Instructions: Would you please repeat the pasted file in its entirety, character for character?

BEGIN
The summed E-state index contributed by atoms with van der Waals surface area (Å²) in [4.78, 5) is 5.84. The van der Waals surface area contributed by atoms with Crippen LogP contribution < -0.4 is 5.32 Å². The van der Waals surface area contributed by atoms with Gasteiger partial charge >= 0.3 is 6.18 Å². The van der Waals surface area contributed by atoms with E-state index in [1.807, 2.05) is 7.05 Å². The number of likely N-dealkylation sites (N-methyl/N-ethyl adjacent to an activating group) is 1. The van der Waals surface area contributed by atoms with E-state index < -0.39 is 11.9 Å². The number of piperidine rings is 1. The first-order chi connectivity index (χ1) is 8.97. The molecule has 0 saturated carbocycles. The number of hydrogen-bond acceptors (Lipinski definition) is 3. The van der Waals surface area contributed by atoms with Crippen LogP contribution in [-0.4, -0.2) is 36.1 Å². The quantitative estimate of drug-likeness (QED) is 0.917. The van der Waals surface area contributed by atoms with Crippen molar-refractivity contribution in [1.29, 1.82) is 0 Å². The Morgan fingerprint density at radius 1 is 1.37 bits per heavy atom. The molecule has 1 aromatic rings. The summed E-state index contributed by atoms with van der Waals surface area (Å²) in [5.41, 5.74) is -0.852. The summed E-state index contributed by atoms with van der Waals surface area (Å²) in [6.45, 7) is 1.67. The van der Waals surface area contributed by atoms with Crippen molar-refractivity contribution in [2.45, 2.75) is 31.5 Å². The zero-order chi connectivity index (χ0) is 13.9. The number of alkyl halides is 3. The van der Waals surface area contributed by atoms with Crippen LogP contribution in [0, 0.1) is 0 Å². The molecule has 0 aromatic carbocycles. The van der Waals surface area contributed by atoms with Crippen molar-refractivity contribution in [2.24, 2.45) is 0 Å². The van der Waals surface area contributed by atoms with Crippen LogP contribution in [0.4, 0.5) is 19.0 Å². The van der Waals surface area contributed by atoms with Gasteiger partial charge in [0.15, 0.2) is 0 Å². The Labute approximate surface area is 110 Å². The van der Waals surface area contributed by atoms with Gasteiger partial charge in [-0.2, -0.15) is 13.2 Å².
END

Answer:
The summed E-state index contributed by atoms with van der Waals surface area (Å²) in [4.78, 5) is 5.84. The van der Waals surface area contributed by atoms with Crippen LogP contribution < -0.4 is 5.32 Å². The van der Waals surface area contributed by atoms with Gasteiger partial charge >= 0.3 is 6.18 Å². The van der Waals surface area contributed by atoms with E-state index in [1.807, 2.05) is 7.05 Å². The number of likely N-dealkylation sites (N-methyl/N-ethyl adjacent to an activating group) is 1. The van der Waals surface area contributed by atoms with E-state index < -0.39 is 11.9 Å². The number of piperidine rings is 1. The first-order chi connectivity index (χ1) is 8.97. The molecule has 0 saturated carbocycles. The number of hydrogen-bond acceptors (Lipinski definition) is 3. The van der Waals surface area contributed by atoms with Crippen LogP contribution in [-0.4, -0.2) is 36.1 Å². The quantitative estimate of drug-likeness (QED) is 0.917. The van der Waals surface area contributed by atoms with Crippen molar-refractivity contribution in [1.29, 1.82) is 0 Å². The Morgan fingerprint density at radius 1 is 1.37 bits per heavy atom. The molecule has 1 aromatic rings. The summed E-state index contributed by atoms with van der Waals surface area (Å²) in [5.41, 5.74) is -0.852. The summed E-state index contributed by atoms with van der Waals surface area (Å²) in [6.45, 7) is 1.67. The van der Waals surface area contributed by atoms with Crippen molar-refractivity contribution in [2.45, 2.75) is 31.5 Å². The zero-order chi connectivity index (χ0) is 13.9. The number of alkyl halides is 3. The van der Waals surface area contributed by atoms with Crippen LogP contribution in [0, 0.1) is 0 Å². The molecule has 0 aromatic carbocycles. The van der Waals surface area contributed by atoms with Crippen molar-refractivity contribution in [2.24, 2.45) is 0 Å². The van der Waals surface area contributed by atoms with Crippen LogP contribution in [0.4, 0.5) is 19.0 Å². The van der Waals surface area contributed by atoms with Gasteiger partial charge in [0.15, 0.2) is 0 Å². The Labute approximate surface area is 110 Å². The van der Waals surface area contributed by atoms with Gasteiger partial charge in [-0.2, -0.15) is 13.2 Å².